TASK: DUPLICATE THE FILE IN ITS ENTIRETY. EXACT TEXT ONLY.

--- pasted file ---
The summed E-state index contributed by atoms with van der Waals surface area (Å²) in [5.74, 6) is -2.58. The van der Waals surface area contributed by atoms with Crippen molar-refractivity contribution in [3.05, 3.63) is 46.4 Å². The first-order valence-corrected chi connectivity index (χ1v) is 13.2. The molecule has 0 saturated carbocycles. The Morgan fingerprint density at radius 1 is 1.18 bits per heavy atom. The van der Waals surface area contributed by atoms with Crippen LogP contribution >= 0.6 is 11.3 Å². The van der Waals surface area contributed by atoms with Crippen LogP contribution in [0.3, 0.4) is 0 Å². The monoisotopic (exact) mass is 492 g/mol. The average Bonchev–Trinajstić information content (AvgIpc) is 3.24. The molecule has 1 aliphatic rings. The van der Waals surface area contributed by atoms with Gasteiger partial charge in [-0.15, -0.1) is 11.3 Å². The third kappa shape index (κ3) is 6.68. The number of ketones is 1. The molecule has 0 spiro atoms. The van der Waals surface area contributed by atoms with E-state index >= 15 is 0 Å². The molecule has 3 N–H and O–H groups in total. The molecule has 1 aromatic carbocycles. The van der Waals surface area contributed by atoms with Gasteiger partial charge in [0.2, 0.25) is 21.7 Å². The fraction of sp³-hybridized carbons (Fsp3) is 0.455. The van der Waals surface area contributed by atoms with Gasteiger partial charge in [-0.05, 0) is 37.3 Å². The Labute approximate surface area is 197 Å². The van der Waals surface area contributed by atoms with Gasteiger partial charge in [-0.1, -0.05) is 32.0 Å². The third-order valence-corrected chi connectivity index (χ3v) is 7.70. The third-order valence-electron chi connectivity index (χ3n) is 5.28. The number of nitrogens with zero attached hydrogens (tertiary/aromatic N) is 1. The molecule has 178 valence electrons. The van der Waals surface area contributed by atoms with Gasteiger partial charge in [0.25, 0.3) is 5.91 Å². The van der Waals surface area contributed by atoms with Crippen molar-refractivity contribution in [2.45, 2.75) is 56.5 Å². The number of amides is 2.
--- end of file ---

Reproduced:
The summed E-state index contributed by atoms with van der Waals surface area (Å²) in [5.74, 6) is -2.58. The van der Waals surface area contributed by atoms with Crippen molar-refractivity contribution in [3.05, 3.63) is 46.4 Å². The first-order valence-corrected chi connectivity index (χ1v) is 13.2. The molecule has 0 saturated carbocycles. The Morgan fingerprint density at radius 1 is 1.18 bits per heavy atom. The van der Waals surface area contributed by atoms with Crippen LogP contribution >= 0.6 is 11.3 Å². The van der Waals surface area contributed by atoms with Crippen LogP contribution in [0.3, 0.4) is 0 Å². The monoisotopic (exact) mass is 492 g/mol. The average Bonchev–Trinajstić information content (AvgIpc) is 3.24. The molecule has 1 aliphatic rings. The van der Waals surface area contributed by atoms with Gasteiger partial charge in [-0.15, -0.1) is 11.3 Å². The third kappa shape index (κ3) is 6.68. The number of ketones is 1. The molecule has 0 spiro atoms. The van der Waals surface area contributed by atoms with E-state index >= 15 is 0 Å². The molecule has 3 N–H and O–H groups in total. The molecule has 1 aromatic carbocycles. The van der Waals surface area contributed by atoms with Gasteiger partial charge in [0.2, 0.25) is 21.7 Å². The fraction of sp³-hybridized carbons (Fsp3) is 0.455. The van der Waals surface area contributed by atoms with Gasteiger partial charge in [-0.05, 0) is 37.3 Å². The Labute approximate surface area is 197 Å². The van der Waals surface area contributed by atoms with Gasteiger partial charge in [-0.1, -0.05) is 32.0 Å². The third-order valence-corrected chi connectivity index (χ3v) is 7.70. The third-order valence-electron chi connectivity index (χ3n) is 5.28. The number of nitrogens with zero attached hydrogens (tertiary/aromatic N) is 1. The molecule has 178 valence electrons. The van der Waals surface area contributed by atoms with Gasteiger partial charge in [0.25, 0.3) is 5.91 Å². The van der Waals surface area contributed by atoms with Crippen molar-refractivity contribution in [2.45, 2.75) is 56.5 Å². The number of amides is 2.